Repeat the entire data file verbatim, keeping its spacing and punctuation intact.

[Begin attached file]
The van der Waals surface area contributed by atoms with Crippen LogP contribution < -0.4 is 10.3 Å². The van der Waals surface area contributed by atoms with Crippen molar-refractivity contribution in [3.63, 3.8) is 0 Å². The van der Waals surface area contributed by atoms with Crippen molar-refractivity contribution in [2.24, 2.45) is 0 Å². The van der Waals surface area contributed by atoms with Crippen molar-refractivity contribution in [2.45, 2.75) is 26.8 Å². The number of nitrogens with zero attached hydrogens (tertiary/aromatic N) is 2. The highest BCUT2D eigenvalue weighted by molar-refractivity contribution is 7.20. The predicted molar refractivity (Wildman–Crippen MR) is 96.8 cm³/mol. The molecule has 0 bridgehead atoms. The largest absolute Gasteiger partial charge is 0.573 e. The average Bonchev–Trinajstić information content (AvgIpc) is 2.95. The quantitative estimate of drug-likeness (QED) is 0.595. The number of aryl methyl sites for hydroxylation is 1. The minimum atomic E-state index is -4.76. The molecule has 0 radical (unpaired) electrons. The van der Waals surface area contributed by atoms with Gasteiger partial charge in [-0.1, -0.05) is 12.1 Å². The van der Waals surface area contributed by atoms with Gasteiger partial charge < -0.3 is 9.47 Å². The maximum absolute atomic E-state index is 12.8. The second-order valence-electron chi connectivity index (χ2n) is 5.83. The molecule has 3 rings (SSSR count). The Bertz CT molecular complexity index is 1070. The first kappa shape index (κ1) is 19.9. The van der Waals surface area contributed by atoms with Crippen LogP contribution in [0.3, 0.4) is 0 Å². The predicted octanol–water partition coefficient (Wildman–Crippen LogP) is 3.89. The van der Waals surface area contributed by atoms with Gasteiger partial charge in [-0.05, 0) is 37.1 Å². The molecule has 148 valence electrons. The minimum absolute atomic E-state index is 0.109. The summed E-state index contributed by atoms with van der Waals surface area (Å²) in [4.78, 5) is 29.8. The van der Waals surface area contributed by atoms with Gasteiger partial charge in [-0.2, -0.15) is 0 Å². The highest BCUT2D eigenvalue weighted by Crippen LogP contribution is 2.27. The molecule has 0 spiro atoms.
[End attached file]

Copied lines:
The van der Waals surface area contributed by atoms with Crippen LogP contribution < -0.4 is 10.3 Å². The van der Waals surface area contributed by atoms with Crippen molar-refractivity contribution in [3.63, 3.8) is 0 Å². The van der Waals surface area contributed by atoms with Crippen molar-refractivity contribution in [2.24, 2.45) is 0 Å². The van der Waals surface area contributed by atoms with Crippen molar-refractivity contribution in [2.45, 2.75) is 26.8 Å². The number of nitrogens with zero attached hydrogens (tertiary/aromatic N) is 2. The highest BCUT2D eigenvalue weighted by molar-refractivity contribution is 7.20. The predicted molar refractivity (Wildman–Crippen MR) is 96.8 cm³/mol. The molecule has 0 bridgehead atoms. The largest absolute Gasteiger partial charge is 0.573 e. The average Bonchev–Trinajstić information content (AvgIpc) is 2.95. The quantitative estimate of drug-likeness (QED) is 0.595. The number of aryl methyl sites for hydroxylation is 1. The minimum atomic E-state index is -4.76. The molecule has 0 radical (unpaired) electrons. The van der Waals surface area contributed by atoms with Gasteiger partial charge in [-0.1, -0.05) is 12.1 Å². The van der Waals surface area contributed by atoms with Gasteiger partial charge < -0.3 is 9.47 Å². The maximum absolute atomic E-state index is 12.8. The second-order valence-electron chi connectivity index (χ2n) is 5.83. The molecule has 3 rings (SSSR count). The Bertz CT molecular complexity index is 1070. The first kappa shape index (κ1) is 19.9. The van der Waals surface area contributed by atoms with Crippen LogP contribution in [0.3, 0.4) is 0 Å². The predicted octanol–water partition coefficient (Wildman–Crippen LogP) is 3.89. The van der Waals surface area contributed by atoms with Gasteiger partial charge in [-0.05, 0) is 37.1 Å². The molecule has 148 valence electrons. The minimum absolute atomic E-state index is 0.109. The summed E-state index contributed by atoms with van der Waals surface area (Å²) in [4.78, 5) is 29.8. The van der Waals surface area contributed by atoms with Gasteiger partial charge in [-0.2, -0.15) is 0 Å². The highest BCUT2D eigenvalue weighted by Crippen LogP contribution is 2.27. The molecule has 0 spiro atoms.